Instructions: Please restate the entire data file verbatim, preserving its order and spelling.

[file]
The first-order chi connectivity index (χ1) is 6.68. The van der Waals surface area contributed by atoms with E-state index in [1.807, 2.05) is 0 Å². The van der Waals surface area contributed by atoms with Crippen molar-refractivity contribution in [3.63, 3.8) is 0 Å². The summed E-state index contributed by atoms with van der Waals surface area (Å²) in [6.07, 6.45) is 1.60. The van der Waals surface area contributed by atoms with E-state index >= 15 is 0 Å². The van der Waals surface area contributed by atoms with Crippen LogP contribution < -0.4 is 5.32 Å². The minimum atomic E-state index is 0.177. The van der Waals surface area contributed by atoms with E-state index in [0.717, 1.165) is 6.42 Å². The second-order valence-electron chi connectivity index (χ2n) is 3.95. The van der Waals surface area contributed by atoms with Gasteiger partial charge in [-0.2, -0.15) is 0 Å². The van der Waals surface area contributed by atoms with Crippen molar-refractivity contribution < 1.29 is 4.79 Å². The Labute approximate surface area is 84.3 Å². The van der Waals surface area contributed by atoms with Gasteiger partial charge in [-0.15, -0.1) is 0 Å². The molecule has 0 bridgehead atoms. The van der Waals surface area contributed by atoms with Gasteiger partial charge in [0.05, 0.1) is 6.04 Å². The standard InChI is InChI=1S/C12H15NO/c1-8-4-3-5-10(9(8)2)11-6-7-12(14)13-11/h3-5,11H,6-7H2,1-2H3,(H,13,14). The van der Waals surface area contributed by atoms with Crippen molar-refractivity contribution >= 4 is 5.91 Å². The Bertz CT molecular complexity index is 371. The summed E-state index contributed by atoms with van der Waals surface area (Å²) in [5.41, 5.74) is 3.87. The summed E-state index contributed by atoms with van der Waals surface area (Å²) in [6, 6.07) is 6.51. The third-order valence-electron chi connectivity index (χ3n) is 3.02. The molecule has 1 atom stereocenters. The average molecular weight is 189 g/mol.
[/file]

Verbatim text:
The first-order chi connectivity index (χ1) is 6.68. The van der Waals surface area contributed by atoms with E-state index in [1.807, 2.05) is 0 Å². The van der Waals surface area contributed by atoms with Crippen molar-refractivity contribution in [3.63, 3.8) is 0 Å². The summed E-state index contributed by atoms with van der Waals surface area (Å²) in [6.07, 6.45) is 1.60. The van der Waals surface area contributed by atoms with E-state index >= 15 is 0 Å². The van der Waals surface area contributed by atoms with Crippen LogP contribution < -0.4 is 5.32 Å². The minimum atomic E-state index is 0.177. The van der Waals surface area contributed by atoms with E-state index in [0.717, 1.165) is 6.42 Å². The second-order valence-electron chi connectivity index (χ2n) is 3.95. The van der Waals surface area contributed by atoms with Gasteiger partial charge in [-0.2, -0.15) is 0 Å². The van der Waals surface area contributed by atoms with Crippen molar-refractivity contribution < 1.29 is 4.79 Å². The Labute approximate surface area is 84.3 Å². The van der Waals surface area contributed by atoms with Gasteiger partial charge in [-0.15, -0.1) is 0 Å². The molecule has 0 bridgehead atoms. The van der Waals surface area contributed by atoms with Gasteiger partial charge in [0.05, 0.1) is 6.04 Å². The standard InChI is InChI=1S/C12H15NO/c1-8-4-3-5-10(9(8)2)11-6-7-12(14)13-11/h3-5,11H,6-7H2,1-2H3,(H,13,14). The van der Waals surface area contributed by atoms with Crippen molar-refractivity contribution >= 4 is 5.91 Å². The Bertz CT molecular complexity index is 371. The summed E-state index contributed by atoms with van der Waals surface area (Å²) in [5.41, 5.74) is 3.87. The summed E-state index contributed by atoms with van der Waals surface area (Å²) in [6, 6.07) is 6.51. The third-order valence-electron chi connectivity index (χ3n) is 3.02. The molecule has 1 atom stereocenters. The average molecular weight is 189 g/mol.